|Apr6-04, 07:41 PM||#154|
The Fundamental Postulate Of Special Relativity Is Self-Contradictory
Precisely what part of Newton is wrong?
Aristotle noticed that most things just kind of sit where they are. Most of us notice this fact. Things just sort of stay where they are. Hence, an object at rest will remain at rest. This is violated when some kind of force comes into play, such as us lifting the stone against the gravitational pull of the earth.
As for the part which says, and an object in motion will continue to move in a straight line at a constant speed forever, unless acted upon by an outside force, well this part is not really too obvious. But consider the experiments of Galileo. This part of Newtonian mechanics comes right out of Galileo's experiments.
Galileo's Dialogue Concerning Two New Sciences
|Apr6-04, 10:29 PM||#155|
|Apr6-04, 11:26 PM||#156|
Better yet he ignores any post that spells this sort of thing out...like a horse with blinders.
Ignorance is bliss?
|Apr7-04, 10:54 AM||#157|
P.S. Unless you have actually read Aristotle, you shouldn't quote him second hand. Lots of words have been put into the mouth of Aristotle over the years. Not to mention, all we have of his works are translations, not one of us speaks ancient Greek fluently.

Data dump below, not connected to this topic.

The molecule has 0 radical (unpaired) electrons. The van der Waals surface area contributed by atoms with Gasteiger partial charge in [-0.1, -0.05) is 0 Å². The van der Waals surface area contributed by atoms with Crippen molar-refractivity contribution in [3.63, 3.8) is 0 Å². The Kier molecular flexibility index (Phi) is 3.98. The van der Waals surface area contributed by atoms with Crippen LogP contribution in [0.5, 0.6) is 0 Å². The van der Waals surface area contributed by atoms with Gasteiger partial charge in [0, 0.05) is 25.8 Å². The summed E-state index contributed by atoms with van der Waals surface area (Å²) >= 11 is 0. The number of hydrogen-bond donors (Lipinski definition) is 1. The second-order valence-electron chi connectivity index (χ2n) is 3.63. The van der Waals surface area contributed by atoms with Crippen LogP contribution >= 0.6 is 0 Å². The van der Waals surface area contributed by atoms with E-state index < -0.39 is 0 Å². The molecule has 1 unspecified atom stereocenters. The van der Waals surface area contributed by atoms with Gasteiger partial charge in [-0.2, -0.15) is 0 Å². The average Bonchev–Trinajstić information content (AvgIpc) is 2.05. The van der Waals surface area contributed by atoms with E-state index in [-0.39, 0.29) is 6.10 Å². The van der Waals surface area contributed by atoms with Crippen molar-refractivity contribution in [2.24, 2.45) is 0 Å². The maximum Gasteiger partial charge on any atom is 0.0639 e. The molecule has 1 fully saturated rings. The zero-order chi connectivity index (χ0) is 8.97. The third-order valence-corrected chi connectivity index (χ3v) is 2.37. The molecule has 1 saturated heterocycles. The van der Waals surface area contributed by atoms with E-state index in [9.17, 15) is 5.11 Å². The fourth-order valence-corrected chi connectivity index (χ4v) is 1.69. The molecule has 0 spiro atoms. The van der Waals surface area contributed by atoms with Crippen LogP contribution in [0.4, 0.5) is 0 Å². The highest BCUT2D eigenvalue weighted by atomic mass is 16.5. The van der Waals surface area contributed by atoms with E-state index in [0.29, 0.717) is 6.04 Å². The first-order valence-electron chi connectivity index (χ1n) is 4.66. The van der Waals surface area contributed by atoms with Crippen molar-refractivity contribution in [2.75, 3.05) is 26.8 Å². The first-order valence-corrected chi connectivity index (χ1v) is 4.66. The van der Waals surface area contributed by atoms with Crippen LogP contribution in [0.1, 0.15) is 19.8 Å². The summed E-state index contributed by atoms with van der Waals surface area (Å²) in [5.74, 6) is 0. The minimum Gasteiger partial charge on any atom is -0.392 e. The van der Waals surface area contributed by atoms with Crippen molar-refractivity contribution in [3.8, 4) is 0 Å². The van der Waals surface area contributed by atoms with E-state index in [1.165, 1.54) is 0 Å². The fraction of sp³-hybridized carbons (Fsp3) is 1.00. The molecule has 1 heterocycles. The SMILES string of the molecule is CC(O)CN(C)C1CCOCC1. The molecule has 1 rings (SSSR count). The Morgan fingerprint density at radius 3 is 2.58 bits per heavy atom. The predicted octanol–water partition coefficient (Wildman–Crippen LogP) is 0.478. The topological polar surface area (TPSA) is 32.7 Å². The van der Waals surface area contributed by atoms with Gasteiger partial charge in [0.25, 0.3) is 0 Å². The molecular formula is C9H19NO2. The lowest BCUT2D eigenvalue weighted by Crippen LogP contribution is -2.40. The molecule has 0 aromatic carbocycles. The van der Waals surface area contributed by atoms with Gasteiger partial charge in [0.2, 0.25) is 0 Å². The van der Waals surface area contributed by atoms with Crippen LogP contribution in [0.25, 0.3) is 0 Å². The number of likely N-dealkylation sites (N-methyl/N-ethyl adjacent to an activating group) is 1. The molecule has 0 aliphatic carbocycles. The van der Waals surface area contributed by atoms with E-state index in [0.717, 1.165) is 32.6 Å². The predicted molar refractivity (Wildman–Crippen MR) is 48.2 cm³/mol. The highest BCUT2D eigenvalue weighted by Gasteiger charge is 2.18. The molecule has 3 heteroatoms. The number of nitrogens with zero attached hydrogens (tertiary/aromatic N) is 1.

As for my quote of Aristotle's, I took it right out of "Physics" which was translated by translated by R. P. Hardie and R. K. Gaye. It's available on the web, at MIT.
I found the quote I was referring to. Here is the translation:
Further, in point of fact things that are thrown move though that which gave them their impulse is not touching them, either by reason of mutual replacement, as some maintain, or because the air that has been pushed pushes them with a movement quicker than the natural locomotion of the projectile wherewith it moves to its proper place. But in a void none of these things can take place, nor can anything be moved save as that which is carried is moved.
Further, no one could say why a thing once set in motion should stop anywhere; for why should it stop here rather than here? So that a thing will either be at rest or must be moved ad infinitum, unless something more powerful get in its way. Aristotle, Physics, Book 4
The bolded part is a formulation of the law of inertia, which predates Galileo by some 1800 years or so. As you can see, Aristotle was referring to motion in the vacuum.
Additionally, it appears that Aristotle did not believe what you said he did Russ. It looks to me like Aristotle was talking about what others believed, rather than himself, right up until he stated his own position, which is Aristotle's Law Of Inertia.
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